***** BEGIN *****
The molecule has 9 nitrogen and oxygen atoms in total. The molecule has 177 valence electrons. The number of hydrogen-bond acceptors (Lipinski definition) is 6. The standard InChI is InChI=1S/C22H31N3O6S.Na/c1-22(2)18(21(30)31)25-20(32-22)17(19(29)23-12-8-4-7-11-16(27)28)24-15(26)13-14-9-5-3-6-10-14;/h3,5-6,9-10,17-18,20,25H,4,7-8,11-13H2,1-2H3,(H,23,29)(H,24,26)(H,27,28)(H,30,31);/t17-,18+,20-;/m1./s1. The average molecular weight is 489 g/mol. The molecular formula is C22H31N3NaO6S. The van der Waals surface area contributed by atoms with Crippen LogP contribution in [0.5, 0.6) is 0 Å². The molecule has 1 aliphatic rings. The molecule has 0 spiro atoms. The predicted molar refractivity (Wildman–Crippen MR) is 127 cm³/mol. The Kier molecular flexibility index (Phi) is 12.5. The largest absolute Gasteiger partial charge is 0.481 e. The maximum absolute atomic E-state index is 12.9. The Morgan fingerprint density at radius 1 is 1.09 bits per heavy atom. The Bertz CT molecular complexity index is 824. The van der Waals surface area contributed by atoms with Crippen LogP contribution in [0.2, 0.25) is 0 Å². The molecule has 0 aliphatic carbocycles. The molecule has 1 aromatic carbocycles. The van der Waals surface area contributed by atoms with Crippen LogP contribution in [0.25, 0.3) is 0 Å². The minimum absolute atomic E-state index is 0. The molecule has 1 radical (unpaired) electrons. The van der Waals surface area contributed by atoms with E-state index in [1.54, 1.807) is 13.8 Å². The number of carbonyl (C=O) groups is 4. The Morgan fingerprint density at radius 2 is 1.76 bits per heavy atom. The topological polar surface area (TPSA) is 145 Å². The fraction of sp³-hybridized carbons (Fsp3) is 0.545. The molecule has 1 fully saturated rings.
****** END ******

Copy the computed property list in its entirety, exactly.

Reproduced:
The molecule has 9 nitrogen and oxygen atoms in total. The molecule has 177 valence electrons. The number of hydrogen-bond acceptors (Lipinski definition) is 6. The standard InChI is InChI=1S/C22H31N3O6S.Na/c1-22(2)18(21(30)31)25-20(32-22)17(19(29)23-12-8-4-7-11-16(27)28)24-15(26)13-14-9-5-3-6-10-14;/h3,5-6,9-10,17-18,20,25H,4,7-8,11-13H2,1-2H3,(H,23,29)(H,24,26)(H,27,28)(H,30,31);/t17-,18+,20-;/m1./s1. The average molecular weight is 489 g/mol. The molecular formula is C22H31N3NaO6S. The van der Waals surface area contributed by atoms with Crippen LogP contribution in [0.5, 0.6) is 0 Å². The molecule has 1 aliphatic rings. The molecule has 0 spiro atoms. The predicted molar refractivity (Wildman–Crippen MR) is 127 cm³/mol. The Kier molecular flexibility index (Phi) is 12.5. The largest absolute Gasteiger partial charge is 0.481 e. The maximum absolute atomic E-state index is 12.9. The Morgan fingerprint density at radius 1 is 1.09 bits per heavy atom. The Bertz CT molecular complexity index is 824. The van der Waals surface area contributed by atoms with Crippen LogP contribution in [0.2, 0.25) is 0 Å². The molecule has 0 aliphatic carbocycles. The molecule has 1 aromatic carbocycles. The van der Waals surface area contributed by atoms with Crippen LogP contribution in [0.25, 0.3) is 0 Å². The minimum absolute atomic E-state index is 0. The molecule has 1 radical (unpaired) electrons. The van der Waals surface area contributed by atoms with E-state index in [1.54, 1.807) is 13.8 Å². The number of carbonyl (C=O) groups is 4. The Morgan fingerprint density at radius 2 is 1.76 bits per heavy atom. The topological polar surface area (TPSA) is 145 Å². The fraction of sp³-hybridized carbons (Fsp3) is 0.545. The molecule has 1 fully saturated rings.